Leading feminists say that having Yingluck Shinawatra as a candidate for the country's top job is not a milestone in the struggle for greater gender equality, because Yingluck is an unknown quantity and does not necessarily represent women's interests.
Virada Somswadi, a veteran feminist and founder of Chiang Mai University's Women's Studies Programme, said: "She entered [politics] because of other political factors. She cannot be a representative of women's groups, because she has never expressed her vision and stance regarding the protection of women's interests."
Virada is sceptical enough to say that "it would be a waste of time" for women's rights advocates to talk to Yingluck about pushing through issues of gender equality.
However, Suteera Vichitranonda, president of the Bangkok-based Gender and Development Research Institute, is less sceptical. She said that while Yingluck was an unknown quantity, she was willing to wait and see what the Pheu Thai candidate had to say about gender equality and women's rights.
"We must wait and listen," Suteera said. "But have you heard her say anything about that yet?"
Suteera also advised women to look beyond the issue of gender and consider the candidate's other qualifications. She also voiced concern that none of the major political parties were fielding enough women as party-list candidates for the House of Representatives as stipulated in the current Constitution, adding that the media should call for a more balanced gender make-up.
According to the current charter, at least 30 per cent of the party-list candidates have to be women, but the present number stands at a dismal 12 per cent, said Raewadee Prasertcharoensuk, chairwoman of Women Network for Political Reform. The network comes under the National Reform Congress led by influential social critic Prawase Wasi, who was appointed by the prime minister.
Raewadee added that the Election Commission was not trying hard enough to encourage all parties to reach that minimum threshold, which is also in accordance with the international convention on gender equality, of which Thailand is a signatory.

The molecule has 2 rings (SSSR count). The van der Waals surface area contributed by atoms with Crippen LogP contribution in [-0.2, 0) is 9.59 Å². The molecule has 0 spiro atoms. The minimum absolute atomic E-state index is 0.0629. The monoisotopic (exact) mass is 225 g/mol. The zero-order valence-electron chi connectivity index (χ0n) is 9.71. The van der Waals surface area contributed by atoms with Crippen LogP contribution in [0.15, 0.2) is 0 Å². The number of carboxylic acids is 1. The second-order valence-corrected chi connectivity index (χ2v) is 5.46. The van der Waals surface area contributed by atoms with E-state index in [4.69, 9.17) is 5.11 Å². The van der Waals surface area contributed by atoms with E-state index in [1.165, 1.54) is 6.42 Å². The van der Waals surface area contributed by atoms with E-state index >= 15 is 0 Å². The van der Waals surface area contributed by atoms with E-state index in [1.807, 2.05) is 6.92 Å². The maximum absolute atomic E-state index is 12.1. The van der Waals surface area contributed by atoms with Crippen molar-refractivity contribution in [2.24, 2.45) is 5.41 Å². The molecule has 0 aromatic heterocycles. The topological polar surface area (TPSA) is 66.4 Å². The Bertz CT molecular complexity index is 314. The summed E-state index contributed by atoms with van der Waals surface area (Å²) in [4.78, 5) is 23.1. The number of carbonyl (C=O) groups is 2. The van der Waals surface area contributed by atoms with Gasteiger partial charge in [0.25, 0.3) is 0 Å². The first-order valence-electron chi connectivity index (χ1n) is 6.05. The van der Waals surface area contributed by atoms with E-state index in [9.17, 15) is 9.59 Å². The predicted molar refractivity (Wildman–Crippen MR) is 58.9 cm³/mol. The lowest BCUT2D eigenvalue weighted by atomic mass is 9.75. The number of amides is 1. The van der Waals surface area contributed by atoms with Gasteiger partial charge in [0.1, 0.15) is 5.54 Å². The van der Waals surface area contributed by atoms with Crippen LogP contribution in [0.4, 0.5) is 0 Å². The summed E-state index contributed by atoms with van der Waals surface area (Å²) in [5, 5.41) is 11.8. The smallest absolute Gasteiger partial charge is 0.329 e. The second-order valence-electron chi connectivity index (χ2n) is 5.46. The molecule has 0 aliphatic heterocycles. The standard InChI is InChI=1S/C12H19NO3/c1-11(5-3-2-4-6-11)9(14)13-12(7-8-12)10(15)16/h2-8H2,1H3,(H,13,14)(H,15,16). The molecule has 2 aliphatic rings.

As for Yingluck, Raewadee said women should not be elated simply because Yingluck is a woman, but they should look at all her policies, not just those promoting general equality. They should also see where she stands on justice, social and economic disparity.
As far as gender equality is concerned, Yingluck has not said a single thing so far, Raewadee said, adding that she found former prime minister Thaksin Shinawatra's remark that his sister was his "clone" rather disturbing.
"Is she really her brother's clone?" Raewadee wondered.
Meanwhile, Subhatra Bhumiprabhas, a former reporter at The Nation and an active feminist, said many feminists were against Thaksin, and this bias made them unenthusiastic about Yingluck. She added that things would be different if Yingluck were to run under the banner of another party.
Subhatra's observations contain some grains of truth. The red-and-yellow political divide runs very deep, and feminists are not immune to it.
As Thaksin's "clone", some feminists can see Yingluck as "a man" or someone who is not representative of women's interests and the struggle for greater gender equality. Yet it would not hurt if feminists lobbied all major political parties to push for gender-related policies and committed themselves to closing the gender-inequality gap. The Pheu Thai Party should not be excluded in this.
This writer fears that some feminists are more concerned about preventing Pheu Thai from forming the next government than about lobbying and pushing for gender-related policies with a party that has Yingluck, or rather Thaksin, at the helm.